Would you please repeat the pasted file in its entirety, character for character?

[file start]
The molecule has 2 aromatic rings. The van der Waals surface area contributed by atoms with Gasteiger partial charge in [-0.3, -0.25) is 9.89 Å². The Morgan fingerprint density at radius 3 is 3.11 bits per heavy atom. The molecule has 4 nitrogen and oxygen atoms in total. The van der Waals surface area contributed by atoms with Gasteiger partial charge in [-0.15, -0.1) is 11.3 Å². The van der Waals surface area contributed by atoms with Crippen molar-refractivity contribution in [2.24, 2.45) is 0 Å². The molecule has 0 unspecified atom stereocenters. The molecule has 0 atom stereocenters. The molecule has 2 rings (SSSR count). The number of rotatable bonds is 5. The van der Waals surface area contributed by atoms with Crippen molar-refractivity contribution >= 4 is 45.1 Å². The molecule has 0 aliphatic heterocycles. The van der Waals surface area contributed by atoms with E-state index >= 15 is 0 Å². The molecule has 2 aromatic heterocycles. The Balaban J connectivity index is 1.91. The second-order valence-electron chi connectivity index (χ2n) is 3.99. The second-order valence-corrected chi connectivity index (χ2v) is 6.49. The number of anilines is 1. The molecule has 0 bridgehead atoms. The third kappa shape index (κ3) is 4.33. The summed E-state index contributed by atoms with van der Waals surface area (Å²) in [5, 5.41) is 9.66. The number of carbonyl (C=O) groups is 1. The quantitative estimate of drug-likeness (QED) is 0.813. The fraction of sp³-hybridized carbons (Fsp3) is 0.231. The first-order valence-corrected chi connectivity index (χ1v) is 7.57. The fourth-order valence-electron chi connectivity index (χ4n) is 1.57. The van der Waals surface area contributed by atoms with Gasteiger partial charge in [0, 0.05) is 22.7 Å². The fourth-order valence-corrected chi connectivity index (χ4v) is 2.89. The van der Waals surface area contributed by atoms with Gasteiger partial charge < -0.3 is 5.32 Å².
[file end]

The molecule has 2 aromatic rings. The van der Waals surface area contributed by atoms with Gasteiger partial charge in [-0.3, -0.25) is 9.89 Å². The Morgan fingerprint density at radius 3 is 3.11 bits per heavy atom. The molecule has 4 nitrogen and oxygen atoms in total. The van der Waals surface area contributed by atoms with Gasteiger partial charge in [-0.15, -0.1) is 11.3 Å². The van der Waals surface area contributed by atoms with Crippen molar-refractivity contribution in [2.24, 2.45) is 0 Å². The molecule has 0 unspecified atom stereocenters. The molecule has 0 atom stereocenters. The molecule has 2 rings (SSSR count). The number of rotatable bonds is 5. The van der Waals surface area contributed by atoms with Crippen molar-refractivity contribution >= 4 is 45.1 Å². The molecule has 0 aliphatic heterocycles. The van der Waals surface area contributed by atoms with E-state index >= 15 is 0 Å². The molecule has 2 aromatic heterocycles. The Balaban J connectivity index is 1.91. The second-order valence-electron chi connectivity index (χ2n) is 3.99. The second-order valence-corrected chi connectivity index (χ2v) is 6.49. The number of anilines is 1. The molecule has 0 bridgehead atoms. The third kappa shape index (κ3) is 4.33. The summed E-state index contributed by atoms with van der Waals surface area (Å²) in [5, 5.41) is 9.66. The number of carbonyl (C=O) groups is 1. The quantitative estimate of drug-likeness (QED) is 0.813. The fraction of sp³-hybridized carbons (Fsp3) is 0.231. The first-order valence-corrected chi connectivity index (χ1v) is 7.57. The fourth-order valence-electron chi connectivity index (χ4n) is 1.57. The van der Waals surface area contributed by atoms with Gasteiger partial charge in [0, 0.05) is 22.7 Å². The fourth-order valence-corrected chi connectivity index (χ4v) is 2.89. The van der Waals surface area contributed by atoms with Gasteiger partial charge < -0.3 is 5.32 Å².